One of the defining aspects of Christmas that delights and frustrates, depending on your inclination, is its inexorability; it comes around again and again, like the white horse on a carousal. Maybe this will also be the case with the Old Vic production of Dickens’ A Christmas Carol, which proved a great success last year and is back to spread its Yuletide cheer around the Comedy Theatre once more.
The central change – in fact, the only significant change – is the casting of the villain who becomes a hero. Last year it was David Wenham playing Ebenezer Scrooge; this year it’s Welsh character actor and Game of Thrones alumnus Owen Teale.
In some ways, Teale (who only last year played Scrooge in London) slots effortlessly into the role, the cogs around him clicking pleasingly into place. He’s a natural fit, with an irascible visage and weary gait. He’s the right age and temperament. It’s almost too easy.
But Teale’s performance, as solid and affecting as it is, pales when compared with Wenham’s – who brought an unexpected emotional intensity and mercurial physicality to the role – which in turn shifts the focus of the show onto the ensemble. With Teale playing a more quintessential Scrooge, one we recognise and expect, the production as a whole better achieves its aim, which is to charm and delight. I miss Wenham’s swirling morbidity and keening tragic mien, but Teale’s moody old Grinch works perfectly well.
Adapted by Jack Thorne (who co-wrote Harry Potter and the Cursed Child) and directed by Matthew Warchus (whose Groundhog Day is coming to Melbourne next year), A Christmas Carol is a sterling example of commercial English theatre, slick and seamless. That can sometimes feel a little soulless – but far from overwhelming the actors, or worse making them seem redundant, the set and costume design (Rob Howell) here gives them plenty of space for play.
On a simple wooden-slatted set, overhung with winking lanterns (Hugh Vanstone’s glorious lighting is a production highlight) that contrast beautifully with the deep blacks of the backgrounds, Ebenezer Scrooge establishes himself as a miserable, miserly blight on mid-nineteenth century London society. He’s cruel to his employee Bob Cratchit (Bernard Curry), dismissive of his nephew Fred (a bright, beaming Andrew Coshan) and hilariously ill-disposed to the carollers at the door. His philosophy is one of grim capitalist self-interest: the poor are merely a “surplus population” rather than people in need, and Christmas is a time to call in debt. He’s clearly in for a reckoning.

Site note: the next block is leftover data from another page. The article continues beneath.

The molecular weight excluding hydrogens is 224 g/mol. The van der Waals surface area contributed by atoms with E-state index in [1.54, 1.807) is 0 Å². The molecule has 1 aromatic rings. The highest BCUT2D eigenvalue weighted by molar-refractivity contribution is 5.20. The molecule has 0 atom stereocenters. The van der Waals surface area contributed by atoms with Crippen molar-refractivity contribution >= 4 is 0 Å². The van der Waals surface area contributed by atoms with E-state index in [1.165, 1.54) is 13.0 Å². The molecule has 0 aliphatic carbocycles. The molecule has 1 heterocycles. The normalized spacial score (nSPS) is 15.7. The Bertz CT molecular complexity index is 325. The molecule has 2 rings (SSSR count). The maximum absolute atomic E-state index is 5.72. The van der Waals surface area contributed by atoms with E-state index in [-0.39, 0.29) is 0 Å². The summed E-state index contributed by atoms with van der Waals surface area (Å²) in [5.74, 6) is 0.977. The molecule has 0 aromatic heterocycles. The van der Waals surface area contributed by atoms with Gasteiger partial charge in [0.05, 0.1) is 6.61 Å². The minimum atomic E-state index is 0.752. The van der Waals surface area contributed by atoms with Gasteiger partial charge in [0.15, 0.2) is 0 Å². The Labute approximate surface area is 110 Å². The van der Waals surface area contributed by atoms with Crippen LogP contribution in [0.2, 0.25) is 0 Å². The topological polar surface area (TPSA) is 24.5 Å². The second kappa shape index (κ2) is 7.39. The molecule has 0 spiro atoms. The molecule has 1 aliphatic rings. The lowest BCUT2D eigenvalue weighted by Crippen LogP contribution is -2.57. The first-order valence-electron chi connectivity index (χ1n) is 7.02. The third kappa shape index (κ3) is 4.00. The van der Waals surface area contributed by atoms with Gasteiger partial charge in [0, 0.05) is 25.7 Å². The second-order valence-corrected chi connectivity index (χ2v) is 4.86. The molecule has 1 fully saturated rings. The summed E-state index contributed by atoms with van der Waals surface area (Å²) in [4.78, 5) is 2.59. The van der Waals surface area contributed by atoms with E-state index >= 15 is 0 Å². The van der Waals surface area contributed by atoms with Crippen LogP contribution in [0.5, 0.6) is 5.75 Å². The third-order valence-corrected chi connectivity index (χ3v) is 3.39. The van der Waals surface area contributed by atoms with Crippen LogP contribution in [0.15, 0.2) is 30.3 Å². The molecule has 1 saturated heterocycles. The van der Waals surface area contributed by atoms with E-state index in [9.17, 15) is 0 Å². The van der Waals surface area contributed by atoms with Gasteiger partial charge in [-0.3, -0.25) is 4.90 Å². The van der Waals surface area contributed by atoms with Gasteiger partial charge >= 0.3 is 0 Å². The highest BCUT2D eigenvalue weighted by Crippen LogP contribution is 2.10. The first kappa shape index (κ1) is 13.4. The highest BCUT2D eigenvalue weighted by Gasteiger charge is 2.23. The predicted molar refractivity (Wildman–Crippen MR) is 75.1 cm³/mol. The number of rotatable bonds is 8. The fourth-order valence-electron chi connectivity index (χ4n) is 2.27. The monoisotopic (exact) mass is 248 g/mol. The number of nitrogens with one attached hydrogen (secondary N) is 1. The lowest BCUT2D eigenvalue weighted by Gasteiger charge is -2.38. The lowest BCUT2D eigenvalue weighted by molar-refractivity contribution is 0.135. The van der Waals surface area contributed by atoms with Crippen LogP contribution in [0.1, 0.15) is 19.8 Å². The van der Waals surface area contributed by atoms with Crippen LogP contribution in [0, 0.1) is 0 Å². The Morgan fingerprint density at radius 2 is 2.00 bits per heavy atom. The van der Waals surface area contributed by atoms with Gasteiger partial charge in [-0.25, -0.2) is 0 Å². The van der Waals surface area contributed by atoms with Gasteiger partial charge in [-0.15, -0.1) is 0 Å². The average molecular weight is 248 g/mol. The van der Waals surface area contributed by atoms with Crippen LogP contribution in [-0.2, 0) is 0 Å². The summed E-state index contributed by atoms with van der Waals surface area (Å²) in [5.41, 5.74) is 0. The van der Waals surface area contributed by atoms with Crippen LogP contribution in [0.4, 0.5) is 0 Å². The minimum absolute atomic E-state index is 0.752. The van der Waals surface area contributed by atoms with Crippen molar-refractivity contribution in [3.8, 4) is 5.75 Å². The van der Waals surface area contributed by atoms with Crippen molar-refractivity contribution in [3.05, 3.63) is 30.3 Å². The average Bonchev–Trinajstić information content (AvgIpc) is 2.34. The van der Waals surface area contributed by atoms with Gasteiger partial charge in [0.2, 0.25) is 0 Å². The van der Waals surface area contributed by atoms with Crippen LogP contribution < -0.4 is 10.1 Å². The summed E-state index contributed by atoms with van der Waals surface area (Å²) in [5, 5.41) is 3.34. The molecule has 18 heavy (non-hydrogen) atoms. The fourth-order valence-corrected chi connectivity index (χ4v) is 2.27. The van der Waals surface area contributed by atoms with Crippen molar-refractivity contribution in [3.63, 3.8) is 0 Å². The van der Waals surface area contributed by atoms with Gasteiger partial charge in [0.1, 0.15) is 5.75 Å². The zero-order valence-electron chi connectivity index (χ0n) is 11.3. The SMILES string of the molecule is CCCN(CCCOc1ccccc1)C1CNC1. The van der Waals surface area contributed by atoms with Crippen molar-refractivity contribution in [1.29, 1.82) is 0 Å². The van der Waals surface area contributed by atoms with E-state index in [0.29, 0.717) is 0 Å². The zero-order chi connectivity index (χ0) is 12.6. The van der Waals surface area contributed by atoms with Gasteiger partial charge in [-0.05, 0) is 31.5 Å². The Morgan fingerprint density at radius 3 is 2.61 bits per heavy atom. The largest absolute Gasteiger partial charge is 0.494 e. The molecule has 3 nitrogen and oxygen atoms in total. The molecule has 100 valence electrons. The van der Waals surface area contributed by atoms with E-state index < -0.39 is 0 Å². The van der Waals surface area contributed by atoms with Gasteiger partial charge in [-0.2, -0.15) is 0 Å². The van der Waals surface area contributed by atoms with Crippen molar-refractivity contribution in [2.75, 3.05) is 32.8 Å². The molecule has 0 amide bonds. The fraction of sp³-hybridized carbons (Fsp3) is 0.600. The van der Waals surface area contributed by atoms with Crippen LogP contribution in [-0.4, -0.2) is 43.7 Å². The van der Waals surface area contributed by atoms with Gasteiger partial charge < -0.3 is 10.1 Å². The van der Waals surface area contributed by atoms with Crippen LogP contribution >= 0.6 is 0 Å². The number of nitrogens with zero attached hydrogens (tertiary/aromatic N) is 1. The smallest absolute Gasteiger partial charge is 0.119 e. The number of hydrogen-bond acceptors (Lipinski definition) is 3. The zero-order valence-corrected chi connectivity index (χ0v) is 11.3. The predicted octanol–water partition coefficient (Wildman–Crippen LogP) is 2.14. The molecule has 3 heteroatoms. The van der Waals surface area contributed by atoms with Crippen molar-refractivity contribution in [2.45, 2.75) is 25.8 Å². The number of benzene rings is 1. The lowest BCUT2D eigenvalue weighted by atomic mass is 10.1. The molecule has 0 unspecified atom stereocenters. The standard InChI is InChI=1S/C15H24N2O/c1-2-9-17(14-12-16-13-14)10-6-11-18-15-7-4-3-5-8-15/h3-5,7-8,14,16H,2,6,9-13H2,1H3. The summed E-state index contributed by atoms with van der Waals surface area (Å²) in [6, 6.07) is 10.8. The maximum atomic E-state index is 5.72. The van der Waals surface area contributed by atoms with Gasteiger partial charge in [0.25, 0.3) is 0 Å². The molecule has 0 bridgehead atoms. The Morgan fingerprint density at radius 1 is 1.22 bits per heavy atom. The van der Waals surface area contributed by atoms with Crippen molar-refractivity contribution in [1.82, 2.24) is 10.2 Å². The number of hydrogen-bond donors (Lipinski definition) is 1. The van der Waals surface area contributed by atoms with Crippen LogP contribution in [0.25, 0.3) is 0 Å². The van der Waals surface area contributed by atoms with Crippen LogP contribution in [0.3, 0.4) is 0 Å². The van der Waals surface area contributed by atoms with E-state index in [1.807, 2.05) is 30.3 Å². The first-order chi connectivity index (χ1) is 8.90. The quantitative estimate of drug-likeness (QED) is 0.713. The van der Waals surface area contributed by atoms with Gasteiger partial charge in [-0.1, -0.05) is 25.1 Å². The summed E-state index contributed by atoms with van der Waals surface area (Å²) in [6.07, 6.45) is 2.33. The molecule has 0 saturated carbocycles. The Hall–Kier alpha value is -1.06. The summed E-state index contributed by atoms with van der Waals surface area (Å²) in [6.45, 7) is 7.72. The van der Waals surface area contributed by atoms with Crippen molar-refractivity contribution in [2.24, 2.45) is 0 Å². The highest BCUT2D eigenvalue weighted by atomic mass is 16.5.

When his former business partner Jacob Marley (Anthony Harkin) appears from beyond the grave to warn him about the imminent visitation of three spirits, Scrooge is dismissive. What could they teach him, whose life choices have fortified him from compassion and empathy? Quite a lot, it turns out. The first ghost, that of Christmas Past (Debra Lawrance), takes him back to his childhood, which gives Thorne an excuse – and a compelling narrative opportunity – to deepen the character’s psychology and motivation.
We meet Fezziwig the funeral director (Grant Piro) and his daughter Belle (Sarah Morrison), as well as Scrooge’s own father (Harkin, again) and sister Fan (an excellent Aisha Aidara). These scenes reveal the adaptation’s moral perspective, its belief in the central character as a damaged soul rather than a rotten one. Dickens sees Scrooge as inherently mean and avaricious, but Thorne prefers to see a man whose principles blind him to what really matters.
The rest of the story falls out as we’d expect, as Scrooge is shown the error of his ways and eventually makes amends. One of the aspects of A Christmas Carol that makes it so irresistible is the way it leans into hope, when it could so easily tilt into tragedy. Imagine a Scrooge who repents only to find people rejecting him anyway: it would be unbearable, like something out of Hardy or Wharton, perhaps. Dickens is the ultimate sentimentalist, and who doesn’t want that at Christmas time?
Essentially, Scrooge is a secular St Paul whose conversion on the road to Damascus takes place entirely in his own bedroom. Warchus and Thorne try very hard to bleach the tale of any hint of religiosity – although Christ gets a couple of mentions very late in the piece via the hymns sung by the capable cast – but it’s curious how little Teale makes of this epiphany. His Scrooge has a profound realisation, but not the transfiguration Dickens was hinting at and that Wenham nailed. There is a deeper spiritual point to be made from A Christmas Carol, even if nobody involved here wants to make it. Never mind; maybe next year.
'A Christmas Carol' is showing at the Comedy Theatre until January 7, 2024. For more information and to book your tickets, head to the website.